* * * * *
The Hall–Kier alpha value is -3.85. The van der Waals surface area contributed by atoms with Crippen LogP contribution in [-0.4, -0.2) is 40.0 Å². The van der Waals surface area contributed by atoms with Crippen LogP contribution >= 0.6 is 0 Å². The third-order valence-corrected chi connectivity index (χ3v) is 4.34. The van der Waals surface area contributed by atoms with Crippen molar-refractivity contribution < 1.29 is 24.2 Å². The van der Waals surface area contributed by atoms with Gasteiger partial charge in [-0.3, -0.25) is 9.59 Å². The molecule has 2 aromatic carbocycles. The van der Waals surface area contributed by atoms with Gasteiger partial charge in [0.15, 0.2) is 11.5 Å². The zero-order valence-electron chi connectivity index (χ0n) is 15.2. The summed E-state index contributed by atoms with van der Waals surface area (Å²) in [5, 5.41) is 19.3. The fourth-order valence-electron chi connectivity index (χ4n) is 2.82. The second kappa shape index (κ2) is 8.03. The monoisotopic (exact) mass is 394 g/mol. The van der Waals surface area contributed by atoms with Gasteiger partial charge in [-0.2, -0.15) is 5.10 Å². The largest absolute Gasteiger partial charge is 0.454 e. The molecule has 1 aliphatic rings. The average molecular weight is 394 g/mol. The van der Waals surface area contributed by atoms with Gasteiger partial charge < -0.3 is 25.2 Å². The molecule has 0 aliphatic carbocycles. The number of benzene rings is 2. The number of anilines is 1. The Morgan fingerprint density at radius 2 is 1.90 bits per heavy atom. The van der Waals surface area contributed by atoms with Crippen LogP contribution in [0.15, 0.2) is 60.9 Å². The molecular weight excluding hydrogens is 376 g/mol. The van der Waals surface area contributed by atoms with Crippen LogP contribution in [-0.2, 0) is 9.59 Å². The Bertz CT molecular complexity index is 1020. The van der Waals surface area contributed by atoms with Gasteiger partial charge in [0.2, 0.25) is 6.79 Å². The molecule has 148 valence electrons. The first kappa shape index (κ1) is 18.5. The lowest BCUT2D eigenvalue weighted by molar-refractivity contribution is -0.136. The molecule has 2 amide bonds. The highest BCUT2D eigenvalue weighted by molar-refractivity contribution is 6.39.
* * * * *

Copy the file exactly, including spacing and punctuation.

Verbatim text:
The Hall–Kier alpha value is -3.85. The van der Waals surface area contributed by atoms with Crippen LogP contribution in [-0.4, -0.2) is 40.0 Å². The van der Waals surface area contributed by atoms with Crippen LogP contribution >= 0.6 is 0 Å². The third-order valence-corrected chi connectivity index (χ3v) is 4.34. The van der Waals surface area contributed by atoms with Crippen molar-refractivity contribution < 1.29 is 24.2 Å². The van der Waals surface area contributed by atoms with Gasteiger partial charge in [-0.3, -0.25) is 9.59 Å². The molecule has 2 aromatic carbocycles. The van der Waals surface area contributed by atoms with Gasteiger partial charge in [0.15, 0.2) is 11.5 Å². The zero-order valence-electron chi connectivity index (χ0n) is 15.2. The summed E-state index contributed by atoms with van der Waals surface area (Å²) in [5, 5.41) is 19.3. The fourth-order valence-electron chi connectivity index (χ4n) is 2.82. The second kappa shape index (κ2) is 8.03. The monoisotopic (exact) mass is 394 g/mol. The van der Waals surface area contributed by atoms with Gasteiger partial charge in [-0.2, -0.15) is 5.10 Å². The largest absolute Gasteiger partial charge is 0.454 e. The molecule has 1 aliphatic rings. The average molecular weight is 394 g/mol. The van der Waals surface area contributed by atoms with Gasteiger partial charge < -0.3 is 25.2 Å². The molecule has 0 aliphatic carbocycles. The number of benzene rings is 2. The number of anilines is 1. The Morgan fingerprint density at radius 2 is 1.90 bits per heavy atom. The van der Waals surface area contributed by atoms with Crippen LogP contribution in [0.15, 0.2) is 60.9 Å². The molecular weight excluding hydrogens is 376 g/mol. The van der Waals surface area contributed by atoms with Crippen LogP contribution in [-0.2, 0) is 9.59 Å². The Bertz CT molecular complexity index is 1020. The van der Waals surface area contributed by atoms with Gasteiger partial charge in [0.2, 0.25) is 6.79 Å². The molecule has 148 valence electrons. The first kappa shape index (κ1) is 18.5. The lowest BCUT2D eigenvalue weighted by molar-refractivity contribution is -0.136. The molecule has 2 amide bonds. The highest BCUT2D eigenvalue weighted by molar-refractivity contribution is 6.39.